Thyroid hormone signaling tied to immune responses
IMB Fellow Ken Onishi and Institute Member Brian Prendergast, Ph.D. find links between thyroid hormone signaling and immune responses to seasonal changes in day length
Onishi, K.G., Prendergast, B.J., & Stevenson, T.J. (2019). Trait-specific effects of exogenous triiodothyronine on cytokine and behavioral responses to simulated systemic infection in male Siberian hamsters. Hormones & Behavior, 110, 90-97. doi: 10.1016/j.yhbeh.2019.02.017. PubMed PMID: 30826308.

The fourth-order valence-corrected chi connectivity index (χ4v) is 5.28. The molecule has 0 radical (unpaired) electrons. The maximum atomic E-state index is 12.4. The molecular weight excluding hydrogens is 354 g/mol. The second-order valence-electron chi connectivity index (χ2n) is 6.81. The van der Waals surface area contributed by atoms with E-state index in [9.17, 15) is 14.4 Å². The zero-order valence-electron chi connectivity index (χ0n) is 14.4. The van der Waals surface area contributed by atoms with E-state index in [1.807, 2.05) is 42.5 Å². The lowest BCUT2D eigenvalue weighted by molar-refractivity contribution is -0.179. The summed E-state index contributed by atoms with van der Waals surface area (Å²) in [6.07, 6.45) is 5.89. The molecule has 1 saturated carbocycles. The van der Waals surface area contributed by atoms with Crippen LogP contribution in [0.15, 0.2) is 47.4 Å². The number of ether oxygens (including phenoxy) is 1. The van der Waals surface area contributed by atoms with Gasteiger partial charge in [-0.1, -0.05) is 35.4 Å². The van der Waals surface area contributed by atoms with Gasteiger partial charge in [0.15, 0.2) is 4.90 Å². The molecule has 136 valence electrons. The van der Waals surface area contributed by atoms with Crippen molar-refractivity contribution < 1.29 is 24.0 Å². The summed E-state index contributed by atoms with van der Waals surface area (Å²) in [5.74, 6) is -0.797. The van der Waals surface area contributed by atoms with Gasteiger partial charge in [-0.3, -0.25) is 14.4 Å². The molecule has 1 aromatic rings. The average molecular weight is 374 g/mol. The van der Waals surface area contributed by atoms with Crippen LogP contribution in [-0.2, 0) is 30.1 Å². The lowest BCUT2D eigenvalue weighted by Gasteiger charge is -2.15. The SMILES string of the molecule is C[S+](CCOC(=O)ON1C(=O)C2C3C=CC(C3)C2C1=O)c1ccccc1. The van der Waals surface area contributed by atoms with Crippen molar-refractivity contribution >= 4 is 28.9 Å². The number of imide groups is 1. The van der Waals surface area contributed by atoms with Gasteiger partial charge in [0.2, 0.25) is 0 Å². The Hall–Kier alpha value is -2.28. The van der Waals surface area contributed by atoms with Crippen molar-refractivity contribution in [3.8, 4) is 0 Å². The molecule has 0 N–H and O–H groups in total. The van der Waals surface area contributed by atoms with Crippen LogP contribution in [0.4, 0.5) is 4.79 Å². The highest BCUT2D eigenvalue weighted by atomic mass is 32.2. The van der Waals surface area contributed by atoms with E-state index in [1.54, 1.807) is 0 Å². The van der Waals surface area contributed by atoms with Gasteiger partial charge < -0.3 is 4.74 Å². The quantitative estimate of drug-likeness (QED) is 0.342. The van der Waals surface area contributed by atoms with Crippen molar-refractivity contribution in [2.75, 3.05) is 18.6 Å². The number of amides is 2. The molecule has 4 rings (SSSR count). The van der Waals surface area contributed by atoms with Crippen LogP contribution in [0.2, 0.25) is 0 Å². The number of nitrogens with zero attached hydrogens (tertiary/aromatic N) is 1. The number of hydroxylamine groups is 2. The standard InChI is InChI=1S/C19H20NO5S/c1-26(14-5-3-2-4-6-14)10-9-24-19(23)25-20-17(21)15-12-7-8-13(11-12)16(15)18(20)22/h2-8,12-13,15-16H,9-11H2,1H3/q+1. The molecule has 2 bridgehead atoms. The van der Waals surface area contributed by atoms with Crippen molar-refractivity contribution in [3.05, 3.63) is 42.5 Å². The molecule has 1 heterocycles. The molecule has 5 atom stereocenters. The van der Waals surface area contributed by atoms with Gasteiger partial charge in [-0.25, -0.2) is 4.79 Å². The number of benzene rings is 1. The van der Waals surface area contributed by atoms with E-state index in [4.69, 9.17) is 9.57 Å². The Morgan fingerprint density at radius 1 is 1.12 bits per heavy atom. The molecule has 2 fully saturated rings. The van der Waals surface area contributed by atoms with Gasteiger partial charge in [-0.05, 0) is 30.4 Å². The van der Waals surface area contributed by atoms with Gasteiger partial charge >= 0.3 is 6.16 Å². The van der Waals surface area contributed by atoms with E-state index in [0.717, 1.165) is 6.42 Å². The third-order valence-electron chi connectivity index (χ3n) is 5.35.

Seasonal changes in day length enhance and suppress immune function in a trait-specific manner. In Siberian hamsters (Phodopus sungorus) winter-like short days (SDs) increase blood leukocyte concentrations and adaptive T cell dependent immune responses, but attenuate innate inflammatory responses to simulated infections. Thyroid hormone (TH) signaling also changes seasonally and has been implicated in modulation of the reproductive axis by day length. Immunologically, TH administration in long days (LD) enhances adaptive immune responses in male Siberian hamsters, mimicking effects of SDs. This experiment tested the hypothesis that T3 is also sufficient to mimic the effects of SD on innate immune responses. Adult male hamsters housed in LDs were pretreated with triiodothyronine (T3; 1 μg, s.c.) or saline (VEH) daily for 6 weeks; additional positive controls were housed in SD and received VEH, after which cytokine, behavioral, and physiological responses to simulated bacterial infection (lipopolysaccharide; LPS) were evaluated. SD pretreatment inhibited proinflammatory cytokine mRNA expression (i.e. interleukin 1β, nuclear factor kappa-light-chain-enhancer of activated B cells). In addition, the magnitude and persistence of anorexic and cachectic responses to LPS were also lower in SD hamsters, and LPS-induced inhibition of nest building behavior was absent in SD. T3 treatments failed to affect behavioral (food intake, nest building) or somatic (body mass) responses to LPS in LD hamsters, but one CNS cytokine response to LPS (e.g., hypothalamic TNFα) was augmented by T3. Together these data implicate thyroid hormone signaling in select aspects of innate immune responses to seasonal changes in day length.